Ace the Exit Interview

There is a popular quote that speaks volumes, “The only bad thing about burning bridges is that the world is round.” An exit interview is the perfect opportunity to build bridges not to burn them, especially when you have had bad experiences in the workplace. And when you think about it, HR already knows the scoop about ineffective or difficult managers – they have heard it all before so there isn’t much you can say along that vein that will enlighten them or improve conditions within the organization. And what outgoing employees say in an exit interview has an uncanny way of finding its way back to the affected individuals. What goes around indeed comes around.
Rules to Follow for Exit Interviews
Remember that exit interviews are voluntary, but… You do not know what the future holds for you, and what role your present company will play in it, so you do not want to burn your bridges. If you experience strong, negative feelings about how you were treated, vent your anger in a letter addressed to the offending people, then burn it. The gesture is symbolic and powerful. Although exit interviews are voluntary, declining to participate may have “negative consequences.”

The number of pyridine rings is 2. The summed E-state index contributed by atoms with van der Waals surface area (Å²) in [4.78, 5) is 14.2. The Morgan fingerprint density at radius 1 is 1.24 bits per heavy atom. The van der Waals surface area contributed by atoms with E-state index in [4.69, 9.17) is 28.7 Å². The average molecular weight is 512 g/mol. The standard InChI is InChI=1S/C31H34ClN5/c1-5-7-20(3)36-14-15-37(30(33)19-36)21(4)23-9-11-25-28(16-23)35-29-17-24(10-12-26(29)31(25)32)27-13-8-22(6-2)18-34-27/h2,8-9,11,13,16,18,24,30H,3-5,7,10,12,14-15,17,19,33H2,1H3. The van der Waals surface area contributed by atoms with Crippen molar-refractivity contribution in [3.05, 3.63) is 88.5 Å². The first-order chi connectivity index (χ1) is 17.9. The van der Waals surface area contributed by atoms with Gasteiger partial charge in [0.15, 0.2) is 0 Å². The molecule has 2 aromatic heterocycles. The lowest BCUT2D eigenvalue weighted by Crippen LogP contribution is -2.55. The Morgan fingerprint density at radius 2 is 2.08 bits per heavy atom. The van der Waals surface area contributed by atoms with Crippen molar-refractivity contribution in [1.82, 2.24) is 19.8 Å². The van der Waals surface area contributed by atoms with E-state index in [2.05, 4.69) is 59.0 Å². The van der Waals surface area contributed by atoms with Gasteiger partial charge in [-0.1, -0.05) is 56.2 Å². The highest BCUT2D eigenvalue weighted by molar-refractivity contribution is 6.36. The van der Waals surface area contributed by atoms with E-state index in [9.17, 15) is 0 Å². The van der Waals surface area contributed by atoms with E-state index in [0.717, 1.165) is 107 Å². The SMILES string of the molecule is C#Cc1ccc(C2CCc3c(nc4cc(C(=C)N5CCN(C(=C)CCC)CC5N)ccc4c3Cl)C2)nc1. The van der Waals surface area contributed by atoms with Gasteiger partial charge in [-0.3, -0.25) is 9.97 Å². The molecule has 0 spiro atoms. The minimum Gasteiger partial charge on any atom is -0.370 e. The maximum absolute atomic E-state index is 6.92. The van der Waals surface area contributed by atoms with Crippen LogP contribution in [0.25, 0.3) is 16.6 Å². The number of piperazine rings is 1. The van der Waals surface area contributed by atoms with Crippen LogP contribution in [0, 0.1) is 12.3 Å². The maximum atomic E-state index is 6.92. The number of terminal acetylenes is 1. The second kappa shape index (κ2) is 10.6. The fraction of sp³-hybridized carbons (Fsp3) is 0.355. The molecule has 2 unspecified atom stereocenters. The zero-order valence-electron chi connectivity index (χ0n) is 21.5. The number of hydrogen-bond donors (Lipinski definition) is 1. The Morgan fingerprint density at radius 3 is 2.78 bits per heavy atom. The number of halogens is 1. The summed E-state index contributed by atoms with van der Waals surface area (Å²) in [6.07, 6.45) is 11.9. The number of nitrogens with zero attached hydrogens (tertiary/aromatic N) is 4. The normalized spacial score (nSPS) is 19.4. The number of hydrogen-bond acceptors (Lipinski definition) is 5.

Prepare your answers before the exit interview. Typical questions asked: What is your main reason for leaving us?”, “How would you improve the department?” and “What does your new employer offer that we don’t?” When crafting your responses to those questions, keep it brief, focus on clarity and diplomacy, and keep your ego in check. List the job duties you enjoyed performing, and focus on those that helped you to improve your knowledge, skills and abilities. Also touch upon how the role can be improved going forward, based on your experiences.
Stay positive and don’t get personal. Do not talk negatively about your manager or coworkers, and stick to general facts. Use neutral, non-accusatory language to describe the work experience with your boss. In addition, if giving examples of situations, never use people’s names. Focus on the positive aspects of working for the company.
The HR Representative is not your friend. Even if you have a cordial relationship with the person who is conducting the exit interview, be cautious and careful about what you say because both of you have a specific role to play during the interview. All of the points listed above still apply.
If you keep in mind that an exit interview is not a venting session, and you follow the advice above, you will ace the exit interview and maintain cordial relationships with those you are leaving behind.


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